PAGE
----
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As has been reported widely in the world media, the Court of Justice of the European Union (CJEU) this week declared the EU-US Safe Harbour regime to be invalid. The decision has understandably given rise to a lot of concern among European businesses that transfer data to the US.

In this blog post, we seek to answer the main questions that are being asked following the CJEU ruling.


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The Advocate General, Yves Bot, of the Court of Justice of the European Union (CJEU) last week delivered his opinion in the Maximillian Schrems v Data Protection Commissioner Case, C362/14 (the Opinion). The Opinion, which is advisory in nature, recommends that the Safe Harbour programme be invalidated and that the Irish Data Protection Commissioner (the DPC) be empowered to carry out a full investigation as to the adequacy of protection afforded to the personal data of Facebook’s EU users. 


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Following the referral of the High Court to the Court of Justice of the European Union (CJEU) in Schrems v Data Protection Commissioner (No.2) [2014] IEHC 351, as reported in two previous blogs, the plaintiff in that case, Max Schrems, has successfully signed up over 25,000 applicants to pursue a quasi "class action" suit against Facebook Ireland Limited in a civil case before the Commercial Court for Vienna.

The number of applicants was capped at 25,000 for practical reasons with the cap being reached within a week of its launch and as of Friday 8th August the number of applicants stood at over 45,000.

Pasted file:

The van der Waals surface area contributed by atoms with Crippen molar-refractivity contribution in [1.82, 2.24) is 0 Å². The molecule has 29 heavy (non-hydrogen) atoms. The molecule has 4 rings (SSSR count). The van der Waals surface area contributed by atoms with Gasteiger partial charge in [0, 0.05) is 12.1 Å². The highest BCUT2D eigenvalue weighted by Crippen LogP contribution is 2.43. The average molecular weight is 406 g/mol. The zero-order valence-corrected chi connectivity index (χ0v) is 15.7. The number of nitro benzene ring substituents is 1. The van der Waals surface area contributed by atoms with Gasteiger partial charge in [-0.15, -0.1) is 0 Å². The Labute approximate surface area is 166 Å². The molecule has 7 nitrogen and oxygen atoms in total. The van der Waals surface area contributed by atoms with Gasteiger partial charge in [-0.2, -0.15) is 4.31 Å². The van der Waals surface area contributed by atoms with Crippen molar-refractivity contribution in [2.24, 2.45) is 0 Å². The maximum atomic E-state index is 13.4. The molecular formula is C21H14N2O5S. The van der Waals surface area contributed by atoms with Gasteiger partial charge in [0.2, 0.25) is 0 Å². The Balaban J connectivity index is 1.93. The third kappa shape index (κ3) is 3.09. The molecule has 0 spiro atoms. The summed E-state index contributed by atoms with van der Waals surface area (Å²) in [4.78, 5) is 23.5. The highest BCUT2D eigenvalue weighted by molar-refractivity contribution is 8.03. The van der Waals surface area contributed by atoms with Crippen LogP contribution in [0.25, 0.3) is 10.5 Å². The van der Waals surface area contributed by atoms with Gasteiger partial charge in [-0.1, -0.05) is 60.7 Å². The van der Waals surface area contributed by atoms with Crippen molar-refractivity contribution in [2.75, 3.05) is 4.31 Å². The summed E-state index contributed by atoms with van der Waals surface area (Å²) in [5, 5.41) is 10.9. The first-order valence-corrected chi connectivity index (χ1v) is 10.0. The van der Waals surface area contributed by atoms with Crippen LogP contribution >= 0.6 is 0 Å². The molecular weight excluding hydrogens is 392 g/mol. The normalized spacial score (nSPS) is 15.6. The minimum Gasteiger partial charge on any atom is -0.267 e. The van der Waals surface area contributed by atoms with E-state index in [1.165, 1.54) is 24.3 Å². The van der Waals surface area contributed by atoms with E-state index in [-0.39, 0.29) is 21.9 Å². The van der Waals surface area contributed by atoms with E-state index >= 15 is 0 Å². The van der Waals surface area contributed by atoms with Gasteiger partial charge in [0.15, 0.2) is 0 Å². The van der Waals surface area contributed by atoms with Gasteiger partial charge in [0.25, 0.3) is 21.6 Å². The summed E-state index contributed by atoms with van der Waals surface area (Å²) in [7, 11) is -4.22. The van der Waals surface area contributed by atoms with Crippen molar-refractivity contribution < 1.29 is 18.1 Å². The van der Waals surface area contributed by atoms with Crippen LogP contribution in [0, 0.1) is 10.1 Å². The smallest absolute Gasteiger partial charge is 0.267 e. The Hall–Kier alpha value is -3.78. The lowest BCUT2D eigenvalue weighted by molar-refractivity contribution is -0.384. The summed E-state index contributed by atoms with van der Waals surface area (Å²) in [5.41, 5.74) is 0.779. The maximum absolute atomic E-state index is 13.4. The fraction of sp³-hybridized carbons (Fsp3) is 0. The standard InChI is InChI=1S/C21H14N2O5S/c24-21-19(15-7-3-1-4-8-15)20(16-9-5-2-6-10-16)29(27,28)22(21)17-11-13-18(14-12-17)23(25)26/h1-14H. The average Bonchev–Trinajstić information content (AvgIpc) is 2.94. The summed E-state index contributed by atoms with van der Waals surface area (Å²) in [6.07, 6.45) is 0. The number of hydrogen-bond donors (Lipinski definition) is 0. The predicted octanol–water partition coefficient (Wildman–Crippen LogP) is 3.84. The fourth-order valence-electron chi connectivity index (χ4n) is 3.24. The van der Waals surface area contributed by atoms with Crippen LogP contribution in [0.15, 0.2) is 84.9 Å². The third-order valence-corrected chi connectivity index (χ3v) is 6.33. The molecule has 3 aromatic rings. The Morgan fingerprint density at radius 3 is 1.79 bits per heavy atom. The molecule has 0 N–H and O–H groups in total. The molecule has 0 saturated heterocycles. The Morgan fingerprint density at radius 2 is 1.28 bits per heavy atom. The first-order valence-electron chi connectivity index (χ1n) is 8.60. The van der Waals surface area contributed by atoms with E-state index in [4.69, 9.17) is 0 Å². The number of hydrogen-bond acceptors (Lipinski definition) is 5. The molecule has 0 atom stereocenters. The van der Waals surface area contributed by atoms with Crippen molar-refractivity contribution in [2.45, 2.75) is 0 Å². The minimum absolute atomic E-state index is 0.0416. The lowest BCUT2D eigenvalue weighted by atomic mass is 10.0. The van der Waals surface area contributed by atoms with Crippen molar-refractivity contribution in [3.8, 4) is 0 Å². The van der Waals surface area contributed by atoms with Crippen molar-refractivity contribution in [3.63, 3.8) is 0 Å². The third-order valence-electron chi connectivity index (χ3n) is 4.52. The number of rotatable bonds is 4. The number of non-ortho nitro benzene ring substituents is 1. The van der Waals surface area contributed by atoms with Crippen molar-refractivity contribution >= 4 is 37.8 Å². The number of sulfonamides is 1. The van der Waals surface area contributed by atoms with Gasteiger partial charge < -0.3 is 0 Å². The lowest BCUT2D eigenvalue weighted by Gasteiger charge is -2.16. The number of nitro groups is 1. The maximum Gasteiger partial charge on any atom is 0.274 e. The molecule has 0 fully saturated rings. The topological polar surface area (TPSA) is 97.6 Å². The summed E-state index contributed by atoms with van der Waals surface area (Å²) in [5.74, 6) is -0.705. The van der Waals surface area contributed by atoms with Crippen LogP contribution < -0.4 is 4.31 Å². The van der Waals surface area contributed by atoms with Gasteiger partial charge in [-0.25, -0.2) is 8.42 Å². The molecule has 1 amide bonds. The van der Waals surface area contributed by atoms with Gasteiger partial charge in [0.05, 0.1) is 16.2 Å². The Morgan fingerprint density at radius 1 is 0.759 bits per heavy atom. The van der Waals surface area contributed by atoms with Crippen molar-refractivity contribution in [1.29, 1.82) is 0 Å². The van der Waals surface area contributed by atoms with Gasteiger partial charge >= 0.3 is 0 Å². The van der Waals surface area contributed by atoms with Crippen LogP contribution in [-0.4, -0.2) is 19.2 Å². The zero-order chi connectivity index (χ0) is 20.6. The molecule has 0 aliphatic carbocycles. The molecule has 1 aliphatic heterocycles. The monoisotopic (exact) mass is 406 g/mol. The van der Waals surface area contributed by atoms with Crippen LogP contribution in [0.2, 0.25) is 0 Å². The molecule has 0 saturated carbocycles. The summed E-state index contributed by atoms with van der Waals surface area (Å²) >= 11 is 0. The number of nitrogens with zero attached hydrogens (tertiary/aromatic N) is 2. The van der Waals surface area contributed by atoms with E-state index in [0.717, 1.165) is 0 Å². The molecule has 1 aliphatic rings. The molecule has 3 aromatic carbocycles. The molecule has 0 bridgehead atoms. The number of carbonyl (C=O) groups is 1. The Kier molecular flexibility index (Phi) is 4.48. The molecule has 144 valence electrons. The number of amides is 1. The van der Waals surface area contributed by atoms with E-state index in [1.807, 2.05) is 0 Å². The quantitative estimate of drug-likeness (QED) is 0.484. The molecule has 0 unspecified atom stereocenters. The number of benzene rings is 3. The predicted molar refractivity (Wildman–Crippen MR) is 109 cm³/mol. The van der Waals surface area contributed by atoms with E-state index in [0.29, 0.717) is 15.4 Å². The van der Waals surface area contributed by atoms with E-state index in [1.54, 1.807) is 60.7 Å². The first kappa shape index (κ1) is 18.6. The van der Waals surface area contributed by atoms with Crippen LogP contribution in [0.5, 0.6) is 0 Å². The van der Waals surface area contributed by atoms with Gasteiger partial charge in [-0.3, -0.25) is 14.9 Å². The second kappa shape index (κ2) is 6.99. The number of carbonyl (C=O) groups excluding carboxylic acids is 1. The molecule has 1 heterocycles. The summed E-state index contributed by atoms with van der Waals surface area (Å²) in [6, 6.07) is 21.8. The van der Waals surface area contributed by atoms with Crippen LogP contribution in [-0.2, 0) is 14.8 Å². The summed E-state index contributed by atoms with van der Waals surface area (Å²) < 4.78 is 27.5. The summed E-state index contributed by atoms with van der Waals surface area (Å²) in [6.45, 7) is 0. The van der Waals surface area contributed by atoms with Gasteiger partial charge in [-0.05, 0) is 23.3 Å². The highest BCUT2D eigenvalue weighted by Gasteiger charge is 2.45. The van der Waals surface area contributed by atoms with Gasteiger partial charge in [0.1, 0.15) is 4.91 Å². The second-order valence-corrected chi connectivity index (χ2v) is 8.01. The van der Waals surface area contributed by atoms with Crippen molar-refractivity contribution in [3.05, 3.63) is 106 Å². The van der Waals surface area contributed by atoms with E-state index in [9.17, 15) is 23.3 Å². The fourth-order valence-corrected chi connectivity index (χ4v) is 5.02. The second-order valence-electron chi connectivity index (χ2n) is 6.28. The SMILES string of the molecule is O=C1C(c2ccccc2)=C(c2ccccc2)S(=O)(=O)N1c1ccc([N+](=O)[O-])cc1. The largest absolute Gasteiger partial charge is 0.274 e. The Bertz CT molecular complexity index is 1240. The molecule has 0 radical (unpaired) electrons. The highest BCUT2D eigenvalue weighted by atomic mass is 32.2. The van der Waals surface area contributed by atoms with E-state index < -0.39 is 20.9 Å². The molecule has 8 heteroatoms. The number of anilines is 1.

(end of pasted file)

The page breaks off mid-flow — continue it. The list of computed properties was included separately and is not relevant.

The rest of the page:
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The European Parliament has passed a resolution in response to the U.S. National Security Agency (NSA) surveillance scandal.  The resolution calls for the suspension of the U.S. – EU Safe Harbour Framework immediately, unless the U.S. satisfies the concerns of the EU Parliament.  

However, the Parliament’s resolution does not affect the

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The US Department of Commerce’s International Trade Administration (ITA) has provided some clarification regarding how the US-EU Safe Harbor Framework applies to cloud computing.   

The ITA does not believe that cloud computing represents an entirely new business model or presents any unique issues for the Safe Harbor. The ITA clarifies that the existing Safe Harbor Privacy Principles are comprehensive and flexible enough to address the issues raised by the cloud computing model. 


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